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Modern calligraphy on handmade paper can be difficult to navigate for a beginner – from learning which nib will best suit the natural texture, to finding the optimal ink consistency. We've collected essential tips to help, covering materials, tools, and techniques from some of our favourite calligraphy artists – including advice on why it helps to take your time.
Each of our calligraphy artists runs their own calligraphy business creating unique stationery with their own aesthetic for weddings and special occasions. They give their insights for beginners drawing from their own perspective and experience with handmade cotton paper.
Sen describes her style as organic, simple, minimal, and intentional, with an aesthetic of subtle elegance. She loves scribing love notes and immortalising vows through pen and ink. For Sen, practicing calligraphy is a form of meditation.
Claire runs a photography and stationery business based in Evans, Georgia. Her stationery design is feminine, floral-driven, and full of calligraphed, hand-painted, and luxury details.
Kejal runs Calligraphy by Kiki working on commissions for weddings and events. Her style is contemporary and versatile, inspired by geometry and clean patterns, as well as contrasting pops of colours. Kejal also hosts public and corporate calligraphy workshops, championing the mindful benefits of practising calligraphy.
Younghee runs Le Lettere Lettering Co. which was founded in London and is now based in Tokyo. She creates stylish hand lettered paper items for weddings, parties, and other events.
"It is certainly no secret that I love working with handmade paper, to the point that it is becoming a part of my artistic identity. I love the texture, its tactile cotton element that feels different on your hand, the natural deckle edges that can invoke an appeal of rustic or old-world charm. I love the perfect imperfections, the variations that bring so much character to the medium. Let's just say, they bring so much character and beauty in the paper-loving world of stationers, calligraphers and artists, in the era of modern technology."
"Pointed pen calligraphy on handmade deckle edge paper is elegant, classic and timeless. They are perfect for wedding invitations, place cards and menus. I like to add gold - ink or foil - to make them even more gorgeous. Handmade deckle edge paper is beautiful, classy, and goes well with antique and vintage decorations such as wax seals."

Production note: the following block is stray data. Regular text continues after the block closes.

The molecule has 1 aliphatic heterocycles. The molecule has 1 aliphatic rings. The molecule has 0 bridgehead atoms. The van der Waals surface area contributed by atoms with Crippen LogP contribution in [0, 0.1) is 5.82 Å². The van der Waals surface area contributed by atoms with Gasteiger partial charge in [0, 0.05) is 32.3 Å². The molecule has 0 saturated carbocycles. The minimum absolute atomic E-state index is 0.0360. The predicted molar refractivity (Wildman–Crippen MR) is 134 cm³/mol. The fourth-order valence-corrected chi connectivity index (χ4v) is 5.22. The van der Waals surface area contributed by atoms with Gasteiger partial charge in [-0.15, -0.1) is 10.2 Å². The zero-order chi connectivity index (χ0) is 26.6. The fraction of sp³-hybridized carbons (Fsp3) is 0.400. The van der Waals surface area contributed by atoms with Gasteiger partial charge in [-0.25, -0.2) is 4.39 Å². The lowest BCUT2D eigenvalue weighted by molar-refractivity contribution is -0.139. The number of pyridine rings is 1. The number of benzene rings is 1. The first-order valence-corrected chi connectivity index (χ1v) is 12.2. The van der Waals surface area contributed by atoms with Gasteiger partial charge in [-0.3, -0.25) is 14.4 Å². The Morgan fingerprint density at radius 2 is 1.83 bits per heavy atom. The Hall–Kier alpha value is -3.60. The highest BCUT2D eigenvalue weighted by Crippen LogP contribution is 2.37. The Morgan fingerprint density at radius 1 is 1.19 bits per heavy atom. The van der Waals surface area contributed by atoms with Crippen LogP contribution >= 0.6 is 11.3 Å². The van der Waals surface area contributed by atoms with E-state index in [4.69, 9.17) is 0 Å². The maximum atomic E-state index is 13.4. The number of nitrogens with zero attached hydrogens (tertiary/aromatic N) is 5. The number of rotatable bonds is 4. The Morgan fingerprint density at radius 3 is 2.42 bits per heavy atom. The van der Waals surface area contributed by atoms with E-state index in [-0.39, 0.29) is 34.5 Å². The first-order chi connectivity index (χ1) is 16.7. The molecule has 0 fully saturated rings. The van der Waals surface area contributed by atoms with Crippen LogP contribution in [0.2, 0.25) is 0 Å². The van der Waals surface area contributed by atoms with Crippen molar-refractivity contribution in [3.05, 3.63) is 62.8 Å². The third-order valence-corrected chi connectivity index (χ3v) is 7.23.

"There is nothing quite like handmade paper! It can take your stationery design to the next level. I really love using Indian Cotton Paper Co. as one of my paper sources. Their product is ideal for printing, letter press, gold foil, watercolor, and calligraphy."
"I use black Sumi ink which I find has the best consistency and doesn't tend to bleed on to the paper."
"Higgins Eternal is the best of all time for me. Basic black gouache mixed with water works nicely as well."
"My current favorite ink options are Dr. Ph. Martin’s Bleed Proof White, walnut ink (great for an old world feel), black Sumi Ink (add some water), Dr. Ph. Martin’s Iridescent Copper Plate Gold, and for small projects metallic watercolor painted onto nib."
"If you're having trouble with ink bleeding, try experimenting with the optimum ink consistency. You can add a couple of drops of gum arabic to your ink if it needs thickening slightly, to achieve that perfect consistency."
"Ink flow is simple to navigate: if your ink is flowing too fast causing your to re-dip too frequently or bleeding around the edges add gum arabic. If your ink isn’t flowing fast enough (skipping, or not releasing from the tines) add distilled water incrementally, I do so using a pipette."
"In some cases where you need to put a watercolour wash as a background design, try to add some gum arabic to your ready-made ink or gouache mixture to hold up the ink more and prevent it from bleeding."